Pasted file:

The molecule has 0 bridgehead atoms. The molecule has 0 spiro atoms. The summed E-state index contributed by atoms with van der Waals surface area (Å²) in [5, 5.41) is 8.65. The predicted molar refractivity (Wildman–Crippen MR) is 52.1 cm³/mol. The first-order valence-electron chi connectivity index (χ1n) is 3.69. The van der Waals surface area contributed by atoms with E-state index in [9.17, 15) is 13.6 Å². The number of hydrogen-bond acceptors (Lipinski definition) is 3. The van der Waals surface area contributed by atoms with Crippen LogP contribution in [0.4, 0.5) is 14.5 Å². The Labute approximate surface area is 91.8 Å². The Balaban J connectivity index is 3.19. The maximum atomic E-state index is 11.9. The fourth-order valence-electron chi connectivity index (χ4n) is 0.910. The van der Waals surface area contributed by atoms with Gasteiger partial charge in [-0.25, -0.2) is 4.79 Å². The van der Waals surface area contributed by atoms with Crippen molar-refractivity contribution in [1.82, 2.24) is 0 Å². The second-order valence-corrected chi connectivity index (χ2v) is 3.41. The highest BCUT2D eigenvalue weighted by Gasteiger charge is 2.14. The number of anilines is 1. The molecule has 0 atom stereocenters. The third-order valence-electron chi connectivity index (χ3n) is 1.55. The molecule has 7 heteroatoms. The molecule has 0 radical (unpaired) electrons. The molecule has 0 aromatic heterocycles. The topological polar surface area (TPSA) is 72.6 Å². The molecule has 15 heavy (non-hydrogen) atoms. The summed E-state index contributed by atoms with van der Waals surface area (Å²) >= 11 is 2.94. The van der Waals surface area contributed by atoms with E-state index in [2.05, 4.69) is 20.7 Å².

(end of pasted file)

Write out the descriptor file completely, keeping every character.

The molecule has 0 bridgehead atoms. The molecule has 0 spiro atoms. The summed E-state index contributed by atoms with van der Waals surface area (Å²) in [5, 5.41) is 8.65. The predicted molar refractivity (Wildman–Crippen MR) is 52.1 cm³/mol. The first-order valence-electron chi connectivity index (χ1n) is 3.69. The van der Waals surface area contributed by atoms with E-state index in [9.17, 15) is 13.6 Å². The number of hydrogen-bond acceptors (Lipinski definition) is 3. The van der Waals surface area contributed by atoms with Crippen LogP contribution in [0.4, 0.5) is 14.5 Å². The Labute approximate surface area is 91.8 Å². The Balaban J connectivity index is 3.19. The maximum atomic E-state index is 11.9. The fourth-order valence-electron chi connectivity index (χ4n) is 0.910. The van der Waals surface area contributed by atoms with Gasteiger partial charge in [-0.25, -0.2) is 4.79 Å². The van der Waals surface area contributed by atoms with Crippen molar-refractivity contribution in [1.82, 2.24) is 0 Å². The second-order valence-corrected chi connectivity index (χ2v) is 3.41. The highest BCUT2D eigenvalue weighted by Gasteiger charge is 2.14. The number of anilines is 1. The molecule has 0 atom stereocenters. The third-order valence-electron chi connectivity index (χ3n) is 1.55. The molecule has 7 heteroatoms. The molecule has 0 radical (unpaired) electrons. The molecule has 0 aromatic heterocycles. The topological polar surface area (TPSA) is 72.6 Å². The molecule has 15 heavy (non-hydrogen) atoms. The summed E-state index contributed by atoms with van der Waals surface area (Å²) >= 11 is 2.94. The van der Waals surface area contributed by atoms with E-state index in [2.05, 4.69) is 20.7 Å².